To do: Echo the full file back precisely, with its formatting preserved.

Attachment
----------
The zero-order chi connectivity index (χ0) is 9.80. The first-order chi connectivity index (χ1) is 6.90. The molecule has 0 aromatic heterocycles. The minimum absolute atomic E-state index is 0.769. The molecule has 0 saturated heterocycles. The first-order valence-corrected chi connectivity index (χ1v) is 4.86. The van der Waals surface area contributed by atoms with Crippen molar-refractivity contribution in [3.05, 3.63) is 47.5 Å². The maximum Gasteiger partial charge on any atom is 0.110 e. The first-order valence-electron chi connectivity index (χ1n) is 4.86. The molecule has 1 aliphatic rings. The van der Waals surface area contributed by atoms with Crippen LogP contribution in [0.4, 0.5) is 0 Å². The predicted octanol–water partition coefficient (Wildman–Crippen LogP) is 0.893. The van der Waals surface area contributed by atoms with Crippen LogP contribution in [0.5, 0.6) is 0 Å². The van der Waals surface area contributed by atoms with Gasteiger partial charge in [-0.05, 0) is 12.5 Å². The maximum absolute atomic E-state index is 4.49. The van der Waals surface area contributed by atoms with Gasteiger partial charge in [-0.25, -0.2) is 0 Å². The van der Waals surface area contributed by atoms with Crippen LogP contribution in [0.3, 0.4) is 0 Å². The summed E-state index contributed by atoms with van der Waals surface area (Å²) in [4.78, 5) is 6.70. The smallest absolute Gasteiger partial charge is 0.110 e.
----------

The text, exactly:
The zero-order chi connectivity index (χ0) is 9.80. The first-order chi connectivity index (χ1) is 6.90. The molecule has 0 aromatic heterocycles. The minimum absolute atomic E-state index is 0.769. The molecule has 0 saturated heterocycles. The first-order valence-corrected chi connectivity index (χ1v) is 4.86. The van der Waals surface area contributed by atoms with Crippen molar-refractivity contribution in [3.05, 3.63) is 47.5 Å². The maximum Gasteiger partial charge on any atom is 0.110 e. The first-order valence-electron chi connectivity index (χ1n) is 4.86. The molecule has 1 aliphatic rings. The van der Waals surface area contributed by atoms with Crippen LogP contribution in [0.4, 0.5) is 0 Å². The predicted octanol–water partition coefficient (Wildman–Crippen LogP) is 0.893. The van der Waals surface area contributed by atoms with Crippen LogP contribution in [0.5, 0.6) is 0 Å². The van der Waals surface area contributed by atoms with Gasteiger partial charge in [-0.05, 0) is 12.5 Å². The maximum absolute atomic E-state index is 4.49. The van der Waals surface area contributed by atoms with Gasteiger partial charge in [-0.25, -0.2) is 0 Å². The van der Waals surface area contributed by atoms with Crippen LogP contribution in [0.3, 0.4) is 0 Å². The summed E-state index contributed by atoms with van der Waals surface area (Å²) in [4.78, 5) is 6.70. The smallest absolute Gasteiger partial charge is 0.110 e.